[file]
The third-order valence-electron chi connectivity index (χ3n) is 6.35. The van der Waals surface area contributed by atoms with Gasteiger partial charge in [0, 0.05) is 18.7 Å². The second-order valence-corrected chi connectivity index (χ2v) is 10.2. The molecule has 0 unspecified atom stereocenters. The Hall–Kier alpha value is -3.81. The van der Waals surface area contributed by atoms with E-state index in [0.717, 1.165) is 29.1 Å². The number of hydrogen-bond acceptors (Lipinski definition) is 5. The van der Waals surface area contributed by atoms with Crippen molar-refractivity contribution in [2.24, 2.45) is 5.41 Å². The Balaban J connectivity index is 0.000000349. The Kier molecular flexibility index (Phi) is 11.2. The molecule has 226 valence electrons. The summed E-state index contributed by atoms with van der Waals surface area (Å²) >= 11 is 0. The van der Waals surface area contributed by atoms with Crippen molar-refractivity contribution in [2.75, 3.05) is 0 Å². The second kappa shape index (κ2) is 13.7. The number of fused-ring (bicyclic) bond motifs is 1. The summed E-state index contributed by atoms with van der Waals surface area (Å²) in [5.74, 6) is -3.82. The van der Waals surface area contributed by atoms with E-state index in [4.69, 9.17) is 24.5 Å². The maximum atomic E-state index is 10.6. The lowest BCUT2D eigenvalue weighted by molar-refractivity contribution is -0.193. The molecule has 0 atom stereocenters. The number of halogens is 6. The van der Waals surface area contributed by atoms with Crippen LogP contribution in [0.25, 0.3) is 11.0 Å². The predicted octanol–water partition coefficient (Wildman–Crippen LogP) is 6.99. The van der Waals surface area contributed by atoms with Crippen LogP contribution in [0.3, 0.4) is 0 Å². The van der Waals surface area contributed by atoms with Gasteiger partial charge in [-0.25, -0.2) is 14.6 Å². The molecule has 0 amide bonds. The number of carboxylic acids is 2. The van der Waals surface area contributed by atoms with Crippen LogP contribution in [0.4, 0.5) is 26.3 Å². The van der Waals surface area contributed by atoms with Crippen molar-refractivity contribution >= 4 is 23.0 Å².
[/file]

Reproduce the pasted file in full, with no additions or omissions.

The third-order valence-electron chi connectivity index (χ3n) is 6.35. The van der Waals surface area contributed by atoms with Gasteiger partial charge in [0, 0.05) is 18.7 Å². The second-order valence-corrected chi connectivity index (χ2v) is 10.2. The molecule has 0 unspecified atom stereocenters. The Hall–Kier alpha value is -3.81. The van der Waals surface area contributed by atoms with E-state index in [0.717, 1.165) is 29.1 Å². The number of hydrogen-bond acceptors (Lipinski definition) is 5. The van der Waals surface area contributed by atoms with Crippen molar-refractivity contribution in [2.24, 2.45) is 5.41 Å². The Balaban J connectivity index is 0.000000349. The Kier molecular flexibility index (Phi) is 11.2. The molecule has 226 valence electrons. The summed E-state index contributed by atoms with van der Waals surface area (Å²) >= 11 is 0. The van der Waals surface area contributed by atoms with Crippen molar-refractivity contribution in [2.75, 3.05) is 0 Å². The second kappa shape index (κ2) is 13.7. The number of fused-ring (bicyclic) bond motifs is 1. The summed E-state index contributed by atoms with van der Waals surface area (Å²) in [5.74, 6) is -3.82. The van der Waals surface area contributed by atoms with E-state index in [4.69, 9.17) is 24.5 Å². The maximum atomic E-state index is 10.6. The lowest BCUT2D eigenvalue weighted by molar-refractivity contribution is -0.193. The molecule has 0 atom stereocenters. The number of halogens is 6. The van der Waals surface area contributed by atoms with Crippen LogP contribution in [0.25, 0.3) is 11.0 Å². The predicted octanol–water partition coefficient (Wildman–Crippen LogP) is 6.99. The van der Waals surface area contributed by atoms with Crippen LogP contribution in [0.3, 0.4) is 0 Å². The van der Waals surface area contributed by atoms with Gasteiger partial charge in [-0.25, -0.2) is 14.6 Å². The molecule has 0 amide bonds. The number of carboxylic acids is 2. The van der Waals surface area contributed by atoms with Crippen LogP contribution in [0.4, 0.5) is 26.3 Å². The van der Waals surface area contributed by atoms with Crippen molar-refractivity contribution >= 4 is 23.0 Å².